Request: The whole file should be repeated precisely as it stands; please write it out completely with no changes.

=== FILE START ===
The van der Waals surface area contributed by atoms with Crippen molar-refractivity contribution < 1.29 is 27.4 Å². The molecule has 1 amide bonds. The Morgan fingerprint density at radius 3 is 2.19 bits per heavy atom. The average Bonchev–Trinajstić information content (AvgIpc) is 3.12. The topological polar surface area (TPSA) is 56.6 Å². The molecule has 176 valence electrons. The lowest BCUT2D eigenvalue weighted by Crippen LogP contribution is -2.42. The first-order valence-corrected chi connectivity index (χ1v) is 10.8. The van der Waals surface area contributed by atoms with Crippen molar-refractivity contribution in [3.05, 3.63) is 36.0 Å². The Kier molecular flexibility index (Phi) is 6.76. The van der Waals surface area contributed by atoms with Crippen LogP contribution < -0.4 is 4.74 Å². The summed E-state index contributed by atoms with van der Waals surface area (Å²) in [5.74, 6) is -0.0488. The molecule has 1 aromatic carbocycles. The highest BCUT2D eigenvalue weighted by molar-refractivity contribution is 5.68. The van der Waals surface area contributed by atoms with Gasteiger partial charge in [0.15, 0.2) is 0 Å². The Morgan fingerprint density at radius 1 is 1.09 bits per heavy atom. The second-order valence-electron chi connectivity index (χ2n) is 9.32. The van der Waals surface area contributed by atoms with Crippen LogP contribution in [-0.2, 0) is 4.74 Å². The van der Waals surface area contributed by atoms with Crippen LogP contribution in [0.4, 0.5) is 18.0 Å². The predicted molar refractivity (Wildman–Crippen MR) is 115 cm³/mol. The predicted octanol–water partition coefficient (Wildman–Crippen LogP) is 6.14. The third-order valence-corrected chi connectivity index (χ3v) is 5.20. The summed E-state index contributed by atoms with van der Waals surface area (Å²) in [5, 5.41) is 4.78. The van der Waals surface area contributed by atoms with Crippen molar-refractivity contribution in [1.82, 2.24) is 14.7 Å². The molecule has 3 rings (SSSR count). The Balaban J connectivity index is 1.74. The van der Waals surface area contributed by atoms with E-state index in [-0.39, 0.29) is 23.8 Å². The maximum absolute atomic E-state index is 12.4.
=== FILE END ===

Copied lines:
The van der Waals surface area contributed by atoms with Crippen molar-refractivity contribution < 1.29 is 27.4 Å². The molecule has 1 amide bonds. The Morgan fingerprint density at radius 3 is 2.19 bits per heavy atom. The average Bonchev–Trinajstić information content (AvgIpc) is 3.12. The topological polar surface area (TPSA) is 56.6 Å². The molecule has 176 valence electrons. The lowest BCUT2D eigenvalue weighted by Crippen LogP contribution is -2.42. The first-order valence-corrected chi connectivity index (χ1v) is 10.8. The van der Waals surface area contributed by atoms with Crippen molar-refractivity contribution in [3.05, 3.63) is 36.0 Å². The Kier molecular flexibility index (Phi) is 6.76. The van der Waals surface area contributed by atoms with Crippen LogP contribution < -0.4 is 4.74 Å². The summed E-state index contributed by atoms with van der Waals surface area (Å²) in [5.74, 6) is -0.0488. The molecule has 1 aromatic carbocycles. The highest BCUT2D eigenvalue weighted by molar-refractivity contribution is 5.68. The van der Waals surface area contributed by atoms with Gasteiger partial charge in [0.15, 0.2) is 0 Å². The Morgan fingerprint density at radius 1 is 1.09 bits per heavy atom. The second-order valence-electron chi connectivity index (χ2n) is 9.32. The van der Waals surface area contributed by atoms with Crippen LogP contribution in [-0.2, 0) is 4.74 Å². The van der Waals surface area contributed by atoms with Crippen LogP contribution in [0.4, 0.5) is 18.0 Å². The predicted molar refractivity (Wildman–Crippen MR) is 115 cm³/mol. The predicted octanol–water partition coefficient (Wildman–Crippen LogP) is 6.14. The third-order valence-corrected chi connectivity index (χ3v) is 5.20. The summed E-state index contributed by atoms with van der Waals surface area (Å²) in [5, 5.41) is 4.78. The van der Waals surface area contributed by atoms with Crippen molar-refractivity contribution in [1.82, 2.24) is 14.7 Å². The molecule has 3 rings (SSSR count). The Balaban J connectivity index is 1.74. The van der Waals surface area contributed by atoms with E-state index in [-0.39, 0.29) is 23.8 Å². The maximum absolute atomic E-state index is 12.4.